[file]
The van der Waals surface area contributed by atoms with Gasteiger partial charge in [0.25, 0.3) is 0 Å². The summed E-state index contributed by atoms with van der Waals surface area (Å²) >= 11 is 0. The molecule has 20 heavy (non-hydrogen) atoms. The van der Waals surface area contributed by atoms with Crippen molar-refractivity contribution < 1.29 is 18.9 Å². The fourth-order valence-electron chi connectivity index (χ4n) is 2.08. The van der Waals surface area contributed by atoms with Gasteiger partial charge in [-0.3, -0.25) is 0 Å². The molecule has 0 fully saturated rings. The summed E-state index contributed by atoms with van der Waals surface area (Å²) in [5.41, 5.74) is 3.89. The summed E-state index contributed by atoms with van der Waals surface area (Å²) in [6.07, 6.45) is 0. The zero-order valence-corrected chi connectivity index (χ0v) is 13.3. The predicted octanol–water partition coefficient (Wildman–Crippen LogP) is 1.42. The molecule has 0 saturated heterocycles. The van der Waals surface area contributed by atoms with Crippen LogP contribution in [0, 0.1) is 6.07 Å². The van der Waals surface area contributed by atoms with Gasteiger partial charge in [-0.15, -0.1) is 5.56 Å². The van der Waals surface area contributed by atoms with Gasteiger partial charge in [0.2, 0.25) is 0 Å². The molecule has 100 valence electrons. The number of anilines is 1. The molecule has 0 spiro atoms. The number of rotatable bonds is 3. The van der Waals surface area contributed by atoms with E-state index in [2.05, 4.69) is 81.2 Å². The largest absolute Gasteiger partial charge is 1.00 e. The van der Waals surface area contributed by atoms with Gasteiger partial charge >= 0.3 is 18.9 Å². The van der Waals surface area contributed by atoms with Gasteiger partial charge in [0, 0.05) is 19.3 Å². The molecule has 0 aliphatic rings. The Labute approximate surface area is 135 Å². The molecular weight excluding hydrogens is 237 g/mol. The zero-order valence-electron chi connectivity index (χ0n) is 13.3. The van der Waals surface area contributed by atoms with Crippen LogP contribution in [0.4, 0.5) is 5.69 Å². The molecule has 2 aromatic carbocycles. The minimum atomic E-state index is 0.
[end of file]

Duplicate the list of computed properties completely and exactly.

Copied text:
The van der Waals surface area contributed by atoms with Gasteiger partial charge in [0.25, 0.3) is 0 Å². The summed E-state index contributed by atoms with van der Waals surface area (Å²) >= 11 is 0. The molecule has 20 heavy (non-hydrogen) atoms. The van der Waals surface area contributed by atoms with Crippen molar-refractivity contribution < 1.29 is 18.9 Å². The fourth-order valence-electron chi connectivity index (χ4n) is 2.08. The van der Waals surface area contributed by atoms with Gasteiger partial charge in [-0.3, -0.25) is 0 Å². The molecule has 0 fully saturated rings. The summed E-state index contributed by atoms with van der Waals surface area (Å²) in [5.41, 5.74) is 3.89. The summed E-state index contributed by atoms with van der Waals surface area (Å²) in [6.07, 6.45) is 0. The zero-order valence-corrected chi connectivity index (χ0v) is 13.3. The predicted octanol–water partition coefficient (Wildman–Crippen LogP) is 1.42. The molecule has 0 saturated heterocycles. The van der Waals surface area contributed by atoms with Crippen LogP contribution in [0, 0.1) is 6.07 Å². The van der Waals surface area contributed by atoms with Gasteiger partial charge in [-0.15, -0.1) is 5.56 Å². The van der Waals surface area contributed by atoms with Gasteiger partial charge in [0.2, 0.25) is 0 Å². The molecule has 100 valence electrons. The number of anilines is 1. The molecule has 0 spiro atoms. The number of rotatable bonds is 3. The van der Waals surface area contributed by atoms with E-state index in [2.05, 4.69) is 81.2 Å². The largest absolute Gasteiger partial charge is 1.00 e. The van der Waals surface area contributed by atoms with Gasteiger partial charge >= 0.3 is 18.9 Å². The van der Waals surface area contributed by atoms with Gasteiger partial charge in [0, 0.05) is 19.3 Å². The molecule has 0 aliphatic rings. The Labute approximate surface area is 135 Å². The molecular weight excluding hydrogens is 237 g/mol. The zero-order valence-electron chi connectivity index (χ0n) is 13.3. The van der Waals surface area contributed by atoms with Crippen LogP contribution in [0.4, 0.5) is 5.69 Å². The molecule has 2 aromatic carbocycles. The minimum atomic E-state index is 0.